What does geopsychology say about a city’s personality?

According to the growing field of psychological research, people living in cities like Charleston, SC may be more willing to compromise than those in Columbus, OH — see what it says about your city.

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Could Columbusites use more zen in their lives? | Photo by @zenyoga614

Does where we live have any bearing on our personalities? A growing field of psychological research called geopsychology says “yes.”

According to geopsychologists, those from Columbus, OH, are likely more extroverted than their friends across the nation in, say, Sacramento, CA. And while you may have heard about that good ol’ “southern charm,” now there may be a form of scientific proof to back it up.

What is it?

ResearchGate defines geopsychology as “the relationship between the complex matrix of static and time-varying geophysical and geochemical variables within a locality and human behavior.”

In other words, there’s a correlation between one’s geophysical space and one’s mind. In particular, research on the “Big Five” traits — conscientiousness, agreeableness, neuroticism, openness, and extroversion — has led researchers to create a set of personality maps for the US.

These maps aren’t a Buzzfeed quiz that tells you exactly who you are — the field of geopsychology stresses that other factors play a role in personality + individual differences exist — but they can provide a broader look at a particular area’s common personality traits + how they compare to different parts of the nation.


Those in the South overwhelmingly display characteristics of discipline and diligence, but the map shows small spots with a high concentration of conscientious people all over the US.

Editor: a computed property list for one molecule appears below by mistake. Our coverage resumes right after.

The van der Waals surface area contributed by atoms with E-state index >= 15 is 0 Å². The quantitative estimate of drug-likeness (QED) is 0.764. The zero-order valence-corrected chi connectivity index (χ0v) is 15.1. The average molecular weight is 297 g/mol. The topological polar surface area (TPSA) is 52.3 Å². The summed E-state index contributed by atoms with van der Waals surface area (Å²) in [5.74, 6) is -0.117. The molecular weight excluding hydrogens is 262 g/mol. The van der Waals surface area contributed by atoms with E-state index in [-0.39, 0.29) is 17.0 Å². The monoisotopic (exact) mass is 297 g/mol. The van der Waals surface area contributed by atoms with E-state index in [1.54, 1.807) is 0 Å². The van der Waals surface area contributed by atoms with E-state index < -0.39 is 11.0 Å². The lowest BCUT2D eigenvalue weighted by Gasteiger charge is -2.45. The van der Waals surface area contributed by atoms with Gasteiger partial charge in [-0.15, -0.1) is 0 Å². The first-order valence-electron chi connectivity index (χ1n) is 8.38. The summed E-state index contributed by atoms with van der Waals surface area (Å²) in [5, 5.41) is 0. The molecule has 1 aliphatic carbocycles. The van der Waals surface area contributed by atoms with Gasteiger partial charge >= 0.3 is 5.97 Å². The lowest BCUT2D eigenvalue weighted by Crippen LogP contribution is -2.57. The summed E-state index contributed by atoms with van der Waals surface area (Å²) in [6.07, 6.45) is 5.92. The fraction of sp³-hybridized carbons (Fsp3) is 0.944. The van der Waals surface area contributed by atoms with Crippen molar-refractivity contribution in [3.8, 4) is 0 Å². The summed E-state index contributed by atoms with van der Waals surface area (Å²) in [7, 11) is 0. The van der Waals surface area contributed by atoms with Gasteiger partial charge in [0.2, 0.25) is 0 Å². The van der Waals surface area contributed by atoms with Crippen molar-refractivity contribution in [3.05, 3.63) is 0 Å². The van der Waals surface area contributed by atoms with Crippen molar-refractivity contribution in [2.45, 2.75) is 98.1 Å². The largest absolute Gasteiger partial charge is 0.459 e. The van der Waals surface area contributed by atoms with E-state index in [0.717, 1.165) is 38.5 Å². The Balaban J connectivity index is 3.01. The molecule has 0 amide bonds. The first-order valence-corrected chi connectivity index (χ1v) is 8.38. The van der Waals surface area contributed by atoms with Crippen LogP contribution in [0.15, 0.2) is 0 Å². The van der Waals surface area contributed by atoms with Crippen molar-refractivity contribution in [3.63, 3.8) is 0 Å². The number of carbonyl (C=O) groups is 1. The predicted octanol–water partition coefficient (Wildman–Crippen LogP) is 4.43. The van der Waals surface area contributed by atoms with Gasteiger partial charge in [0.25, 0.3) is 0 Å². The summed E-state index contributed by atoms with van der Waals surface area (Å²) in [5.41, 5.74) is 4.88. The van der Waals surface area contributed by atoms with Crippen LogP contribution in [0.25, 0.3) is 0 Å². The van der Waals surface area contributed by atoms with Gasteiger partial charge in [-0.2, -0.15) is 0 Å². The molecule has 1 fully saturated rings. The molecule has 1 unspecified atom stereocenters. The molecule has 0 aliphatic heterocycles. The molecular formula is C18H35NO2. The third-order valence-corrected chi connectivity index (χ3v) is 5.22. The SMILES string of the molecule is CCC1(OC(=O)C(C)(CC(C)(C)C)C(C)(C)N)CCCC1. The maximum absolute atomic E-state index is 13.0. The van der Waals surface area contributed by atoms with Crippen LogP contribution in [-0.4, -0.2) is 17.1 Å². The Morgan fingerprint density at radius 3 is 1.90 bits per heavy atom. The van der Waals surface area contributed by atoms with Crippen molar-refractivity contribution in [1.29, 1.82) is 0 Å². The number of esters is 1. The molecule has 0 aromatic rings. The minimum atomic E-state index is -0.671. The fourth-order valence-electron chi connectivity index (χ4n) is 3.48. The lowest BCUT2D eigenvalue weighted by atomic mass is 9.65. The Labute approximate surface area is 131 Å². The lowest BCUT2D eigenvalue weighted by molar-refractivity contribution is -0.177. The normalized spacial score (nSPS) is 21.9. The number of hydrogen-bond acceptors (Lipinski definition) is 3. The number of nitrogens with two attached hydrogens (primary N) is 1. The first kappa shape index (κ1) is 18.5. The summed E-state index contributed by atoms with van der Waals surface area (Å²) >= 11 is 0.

Folks living in cities like Madison, WI or Columbus, OH may tend to be more flexible — but less systematic — than their southern neighbors.

Here in Columbus, we’re more flexible — and perhaps a bit more careless — according to the map. Who knows, that flexibility might just be why we have so many fantastic yoga studios in town.


The South also leads the map in terms of agreeableness — people living in cities like Greenville or Charleston, SC may be more considerate or willing to compromise than those in Boston, MA or western cities.

Columbusites tend to be less agreeable, meaning we’re often more rational or critical. Use those critical talents for good by getting involved to make our city better.


Sunshiney cities like San Diego, CA; Tampa, FL; and Fort Worth, TX, in addition to other cities in the western half of the country and across the South, all share emotional stability as a trait. Much of the Northeast, on the other hand, sees a large amount of emotional instability — aka neuroticism.

In Columbus, we tend to experience a bit less emotional stability and may be more stressed, nervous, or sensitive. Try checking out a scenic park to relieve stress.


Like trying new things or learning new ideas? You probably live in the West — or one of the pockets throughout the US that also show openness like Austin, TX or Richmond, VA.

Unlike other areas of Ohio, Columbus is an open book. We’re more likely to try out new things and often have a decent awareness of our own feelings. If you’re looking for an interesting new activity, try a staycation at one of these unique accommodations.


Folks living in southern and midwestern cities tend to be more extroverted than their West Coast counterparts — though pockets of Texas, like San Antonio, also trend more sociable.

We’re the life of the party here in Columbus. As a city of extroverts, we love getting out and about, and we’ve got your back here at CBUStoday: Check out our events page for all kinds of things to do around town each week.